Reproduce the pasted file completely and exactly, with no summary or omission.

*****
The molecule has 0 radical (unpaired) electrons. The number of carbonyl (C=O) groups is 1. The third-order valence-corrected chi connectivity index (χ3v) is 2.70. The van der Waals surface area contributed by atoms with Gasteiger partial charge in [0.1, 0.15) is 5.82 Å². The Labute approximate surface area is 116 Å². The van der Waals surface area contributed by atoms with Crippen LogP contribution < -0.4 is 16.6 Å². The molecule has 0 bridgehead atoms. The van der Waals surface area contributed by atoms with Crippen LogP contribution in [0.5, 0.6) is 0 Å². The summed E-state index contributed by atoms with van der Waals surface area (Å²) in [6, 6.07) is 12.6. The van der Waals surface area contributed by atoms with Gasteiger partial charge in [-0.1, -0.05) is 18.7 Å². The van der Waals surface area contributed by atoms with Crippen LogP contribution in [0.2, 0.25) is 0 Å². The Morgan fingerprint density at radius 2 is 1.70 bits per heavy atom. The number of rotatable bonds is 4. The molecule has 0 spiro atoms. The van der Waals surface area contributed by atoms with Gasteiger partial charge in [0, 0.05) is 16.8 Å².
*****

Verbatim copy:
The molecule has 0 radical (unpaired) electrons. The number of carbonyl (C=O) groups is 1. The third-order valence-corrected chi connectivity index (χ3v) is 2.70. The van der Waals surface area contributed by atoms with Gasteiger partial charge in [0.1, 0.15) is 5.82 Å². The Labute approximate surface area is 116 Å². The van der Waals surface area contributed by atoms with Crippen LogP contribution < -0.4 is 16.6 Å². The molecule has 0 bridgehead atoms. The van der Waals surface area contributed by atoms with Crippen LogP contribution in [0.5, 0.6) is 0 Å². The summed E-state index contributed by atoms with van der Waals surface area (Å²) in [6, 6.07) is 12.6. The van der Waals surface area contributed by atoms with Gasteiger partial charge in [-0.1, -0.05) is 18.7 Å². The van der Waals surface area contributed by atoms with Crippen LogP contribution in [0.2, 0.25) is 0 Å². The Morgan fingerprint density at radius 2 is 1.70 bits per heavy atom. The number of rotatable bonds is 4. The molecule has 0 spiro atoms. The van der Waals surface area contributed by atoms with Gasteiger partial charge in [0, 0.05) is 16.8 Å².